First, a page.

They had lived together for two months, more or less. Jack would get in touch with her from time to time, over what years he had left—generally when he wanted to get back together. She had better judgment than to try again. Jack had not yet become The Awakener for her.

In the remaining two thirds of The Awakener Helen Weaver dives-in to try to have obscenity charges dropped against the comedian Lenny Bruce (who also will briefly become her lover), and, failing, helplessly looks on as he is found guilty and drugs himself to death. Jack passes away but she chooses not to attend the funeral. As street crime increases in Greenwich Village, she moves back and forth, now living in Woodstock, New York, now in Connecticut, where she tends her mother over the course of a long terminal illness. She continues to translate books from the French for modest sums and collaborates with Susan Sontag on Antonin Artaud: Selected Writings (Farrar, Straus and Giroux, 1976). The book is short-listed for the National Book Award for translation.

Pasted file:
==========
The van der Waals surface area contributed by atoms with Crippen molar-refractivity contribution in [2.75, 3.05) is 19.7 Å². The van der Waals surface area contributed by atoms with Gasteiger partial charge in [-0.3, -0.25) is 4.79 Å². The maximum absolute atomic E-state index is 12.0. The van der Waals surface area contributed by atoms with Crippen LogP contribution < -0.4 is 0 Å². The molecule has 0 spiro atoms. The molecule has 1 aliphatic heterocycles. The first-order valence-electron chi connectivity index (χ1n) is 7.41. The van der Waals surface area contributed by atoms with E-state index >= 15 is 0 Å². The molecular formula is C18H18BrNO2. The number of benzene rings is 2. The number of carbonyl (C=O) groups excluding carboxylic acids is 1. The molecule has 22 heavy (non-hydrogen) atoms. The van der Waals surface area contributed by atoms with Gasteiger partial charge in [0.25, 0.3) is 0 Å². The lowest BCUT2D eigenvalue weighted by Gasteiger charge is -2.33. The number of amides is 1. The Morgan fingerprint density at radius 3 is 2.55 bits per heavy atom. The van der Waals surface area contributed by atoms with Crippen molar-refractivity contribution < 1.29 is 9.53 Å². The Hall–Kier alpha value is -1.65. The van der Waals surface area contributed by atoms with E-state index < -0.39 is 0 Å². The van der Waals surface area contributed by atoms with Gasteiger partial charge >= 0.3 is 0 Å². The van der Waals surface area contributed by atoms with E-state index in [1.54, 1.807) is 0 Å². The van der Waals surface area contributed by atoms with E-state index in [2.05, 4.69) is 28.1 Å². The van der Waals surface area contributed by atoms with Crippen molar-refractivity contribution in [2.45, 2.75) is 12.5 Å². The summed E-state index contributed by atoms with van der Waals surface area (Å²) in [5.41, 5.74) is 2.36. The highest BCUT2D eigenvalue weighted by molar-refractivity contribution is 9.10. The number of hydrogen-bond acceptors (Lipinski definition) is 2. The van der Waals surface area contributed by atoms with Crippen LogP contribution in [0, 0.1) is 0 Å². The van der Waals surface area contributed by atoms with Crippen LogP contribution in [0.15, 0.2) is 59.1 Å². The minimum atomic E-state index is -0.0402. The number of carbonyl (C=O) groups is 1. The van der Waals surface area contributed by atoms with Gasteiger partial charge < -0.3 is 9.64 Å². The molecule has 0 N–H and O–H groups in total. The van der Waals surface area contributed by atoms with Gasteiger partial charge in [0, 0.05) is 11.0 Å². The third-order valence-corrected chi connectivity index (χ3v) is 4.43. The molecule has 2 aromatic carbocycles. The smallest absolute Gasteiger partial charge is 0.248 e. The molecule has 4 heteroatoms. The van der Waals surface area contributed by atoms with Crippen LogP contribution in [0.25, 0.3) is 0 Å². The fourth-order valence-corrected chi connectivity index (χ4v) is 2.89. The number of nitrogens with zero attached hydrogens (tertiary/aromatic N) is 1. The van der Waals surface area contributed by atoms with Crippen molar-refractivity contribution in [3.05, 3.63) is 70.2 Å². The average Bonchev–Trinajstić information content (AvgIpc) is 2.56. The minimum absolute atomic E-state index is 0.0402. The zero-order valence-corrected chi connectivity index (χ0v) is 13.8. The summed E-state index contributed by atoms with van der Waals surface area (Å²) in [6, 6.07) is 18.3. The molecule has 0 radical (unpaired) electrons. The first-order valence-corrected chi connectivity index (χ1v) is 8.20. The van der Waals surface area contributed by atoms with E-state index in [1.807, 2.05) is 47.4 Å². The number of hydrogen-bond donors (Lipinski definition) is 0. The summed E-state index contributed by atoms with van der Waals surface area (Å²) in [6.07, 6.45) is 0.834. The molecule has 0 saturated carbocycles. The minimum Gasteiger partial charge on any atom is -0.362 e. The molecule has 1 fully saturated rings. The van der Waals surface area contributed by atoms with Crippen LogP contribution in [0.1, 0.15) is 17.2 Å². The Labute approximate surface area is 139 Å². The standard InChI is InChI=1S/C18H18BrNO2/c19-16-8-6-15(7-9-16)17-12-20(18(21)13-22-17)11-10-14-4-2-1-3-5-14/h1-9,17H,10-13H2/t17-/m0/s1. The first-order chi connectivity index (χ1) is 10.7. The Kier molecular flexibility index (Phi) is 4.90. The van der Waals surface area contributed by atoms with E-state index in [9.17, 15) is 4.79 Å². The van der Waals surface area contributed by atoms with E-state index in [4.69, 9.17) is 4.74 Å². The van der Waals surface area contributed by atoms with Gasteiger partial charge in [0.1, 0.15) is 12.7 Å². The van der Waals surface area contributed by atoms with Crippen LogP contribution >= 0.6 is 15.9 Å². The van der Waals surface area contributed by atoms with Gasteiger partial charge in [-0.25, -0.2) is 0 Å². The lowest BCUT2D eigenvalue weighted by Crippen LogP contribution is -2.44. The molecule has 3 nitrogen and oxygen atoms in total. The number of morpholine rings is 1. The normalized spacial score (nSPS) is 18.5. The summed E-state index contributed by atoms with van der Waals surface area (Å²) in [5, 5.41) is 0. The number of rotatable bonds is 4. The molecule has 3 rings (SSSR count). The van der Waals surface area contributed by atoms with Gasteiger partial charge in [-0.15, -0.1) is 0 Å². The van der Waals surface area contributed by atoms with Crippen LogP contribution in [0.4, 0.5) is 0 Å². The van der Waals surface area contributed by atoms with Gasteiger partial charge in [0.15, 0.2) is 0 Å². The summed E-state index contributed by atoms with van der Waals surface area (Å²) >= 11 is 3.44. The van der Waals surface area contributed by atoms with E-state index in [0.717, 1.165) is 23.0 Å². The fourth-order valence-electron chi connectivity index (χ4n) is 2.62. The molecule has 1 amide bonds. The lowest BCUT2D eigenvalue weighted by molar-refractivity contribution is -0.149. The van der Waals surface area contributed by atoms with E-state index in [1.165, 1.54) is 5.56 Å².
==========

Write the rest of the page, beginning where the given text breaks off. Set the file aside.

Amongst all of this, she begins to read Jack Keraouc's novels, and, it seems fair to say, falls in love with him again. At the end of a personal journey through various alternative spiritual systems, she decides to explore Jack's beloved Buddhism:

When I tried to talk about our problems he would just say, "Everything is fine, don't worry, it's all a dream!" I thought that was a load of crap. So at that time Buddhism—at least Jack's version of Buddhism—was my enemy.

But as I aged, and especially after my father died, I began to accept the idea of life as tragic... At age sixty Jack's mantra that "nothing is real, it's all a dream" began to make perfect sense to me.

Allen Ginsberg sees Jack's biography of the Buddha—Wake Up!—through the press and the respect for Kerouac among the Buddhist community is a frequent topic of conversation. It is considered a shame, amongst her teachers, that he had no teacher of his own to help him find his way to true Buddhist enlightenment. Weaver decides that "Whether Kerouac was fully awake or not himself, for many others he surely served as an awakener."

In the mid-1980s, Weaver begins visiting his hometown, Lowell, Massachusetts, now and again. She is soon visiting the Village, as well, to be interviewed in situ for various biographies of Kerouac and the Beats and attending conferences (sometimes as a panelist or otherwise participant). Old friend Allen Ginsberg weaves in and out of her life encouraging her to finish her own memoir of her time with Jack.